When your local pharmacy runs low on drugs or supplies, it might just call Cardinal Health. The company is a top distributor of pharmaceuticals and other medical supplies and equipment in the US. Its pharmaceutical division provides supply chain services including branded and generic prescription and OTC drug distribution. It also franchises Medicine Shoppe retail pharmacies. Cardinal's medical division parcels out medical, laboratory, and surgical supplies and provides logistics, consulting, and data management. Customers include retail pharmacies, hospitals, nursing homes, doctor's offices, and other health care businesses. International markets for Cardinal Health include China.
Cardinal Health operates through two primary segments -- Pharmaceutical and Medical.
Pharmaceutical distribution, primarily to pharmacy customers across the US, accounts for almost 90% of Cardinal Health's sales. The Cardinal Health Pharmaceutical division operates more than 20 distribution warehouses and 140 nuclear pharmacy labs (for the preparation and distribution of medical imaging agents) throughout the US and in Puerto Rico, as well as about a dozen distribution centers in China. The division also includes the Medicine Shoppe retail pharmacy subsidiary and a Specialty Solutions unit that distributes specialty pharmaceuticals, such as cancer injectables, plasma products, and intensive care therapies that require special handling.
The smaller Cardinal Health Medical distribution division offers branded and private-label supplies, including scientific laboratory equipment and general hospital and physician practice supplies, primarily from its more than 70 warehouses in the US, as well as from a handful of facilities in Canada. Its private-label offerings, which include surgical gowns, exam gloves, and fluid collection equipment, are also distributed directly and through third parties in Europe, South America, and the Asia/Pacific region. Cardinal Health Medical also assembles medical procedure kits and provides consulting and logistics services.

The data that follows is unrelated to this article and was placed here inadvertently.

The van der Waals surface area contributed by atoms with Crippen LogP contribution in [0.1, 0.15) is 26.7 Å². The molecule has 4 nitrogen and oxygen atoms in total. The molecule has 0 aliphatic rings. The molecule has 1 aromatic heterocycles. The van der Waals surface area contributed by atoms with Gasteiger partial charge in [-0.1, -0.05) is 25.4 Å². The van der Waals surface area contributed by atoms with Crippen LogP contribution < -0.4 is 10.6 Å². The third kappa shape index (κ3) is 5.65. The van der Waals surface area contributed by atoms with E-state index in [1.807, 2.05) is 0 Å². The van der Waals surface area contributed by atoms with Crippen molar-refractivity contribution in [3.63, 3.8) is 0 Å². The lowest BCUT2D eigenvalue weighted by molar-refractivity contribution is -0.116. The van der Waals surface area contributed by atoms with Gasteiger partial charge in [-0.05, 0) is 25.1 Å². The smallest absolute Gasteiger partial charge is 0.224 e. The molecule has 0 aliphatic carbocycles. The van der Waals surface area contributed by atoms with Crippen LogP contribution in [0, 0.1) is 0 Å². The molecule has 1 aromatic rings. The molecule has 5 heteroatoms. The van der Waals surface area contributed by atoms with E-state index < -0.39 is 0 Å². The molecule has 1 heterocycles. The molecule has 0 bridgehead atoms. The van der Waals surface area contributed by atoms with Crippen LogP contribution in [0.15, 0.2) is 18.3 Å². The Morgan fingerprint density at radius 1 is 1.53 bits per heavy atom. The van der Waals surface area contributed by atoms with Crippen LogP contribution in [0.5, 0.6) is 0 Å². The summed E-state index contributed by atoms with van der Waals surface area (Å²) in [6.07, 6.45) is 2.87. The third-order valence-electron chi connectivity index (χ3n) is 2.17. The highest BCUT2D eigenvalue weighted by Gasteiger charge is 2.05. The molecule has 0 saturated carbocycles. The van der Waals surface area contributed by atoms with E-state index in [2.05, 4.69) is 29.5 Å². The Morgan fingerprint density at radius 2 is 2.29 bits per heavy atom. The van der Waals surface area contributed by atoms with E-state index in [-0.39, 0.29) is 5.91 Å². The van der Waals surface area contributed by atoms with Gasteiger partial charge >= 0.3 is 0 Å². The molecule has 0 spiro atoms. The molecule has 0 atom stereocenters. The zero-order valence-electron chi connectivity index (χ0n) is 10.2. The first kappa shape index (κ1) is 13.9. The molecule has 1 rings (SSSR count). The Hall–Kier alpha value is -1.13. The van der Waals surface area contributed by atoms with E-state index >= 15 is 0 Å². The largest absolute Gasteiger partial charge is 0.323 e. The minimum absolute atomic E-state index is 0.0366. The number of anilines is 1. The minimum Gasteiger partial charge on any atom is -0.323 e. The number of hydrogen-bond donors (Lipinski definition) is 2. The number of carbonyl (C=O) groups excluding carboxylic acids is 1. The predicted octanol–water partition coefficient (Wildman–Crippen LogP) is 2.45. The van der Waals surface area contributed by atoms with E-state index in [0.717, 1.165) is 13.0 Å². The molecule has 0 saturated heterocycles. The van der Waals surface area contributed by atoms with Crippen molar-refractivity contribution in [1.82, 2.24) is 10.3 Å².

The company works with more than 5,000 pharmaceutical and medical-surgical suppliers. It provides nearly 40,000 home-care products to some 2 million patients.
The company has US facilities in 45 states and in Puerto Rico. In addition to the core US operations, which account for about 95% of sales, Cardinal Health has expanded its presence to include pharmaceutical distribution operations in China. The medical division also has manufacturing, assembly, and distribution locations in locations including Canada (more than 20 facilities), the Dominican Republic, Malaysia, Malta, Mexico, and Thailand.
Cardinal Health's pharmaceutical segment operates 24 primary distribution facilities, six specialty distribution facilities, 140 nuclear pharmacy and cyclotron facilities, and one national logistics center. The medical segment operates more than 70 manufacturing, assembly, and distribution facilities in more than 50 countries.
Altogether, the group owns more than 70 operating facilities and leases more than 240 facilities around the world.
Sales and Marketing
Cardinal Health serves a total of more than 25,000 pharmacies, supports 70% of the US' hospitals, and manufactures or sources nearly 2.8 billion products each year.
Pharmacies account for the largest portion of Cardinal's pharmaceutical distribution customer revenues: CVS Health is the company's largest customer, accounting for 25% of fiscal 2016 (ended June) revenue. Group purchasing organizations are also key to the company's business, with Vizient and Premier together accounting for 17% of fiscal 2016 revenue. Other customers include hospitals, surgery centers, clinics, physician practices, and clinical laboratories. Together, the pharmaceutical and medical distribution segments serve more than 100,000 locations daily.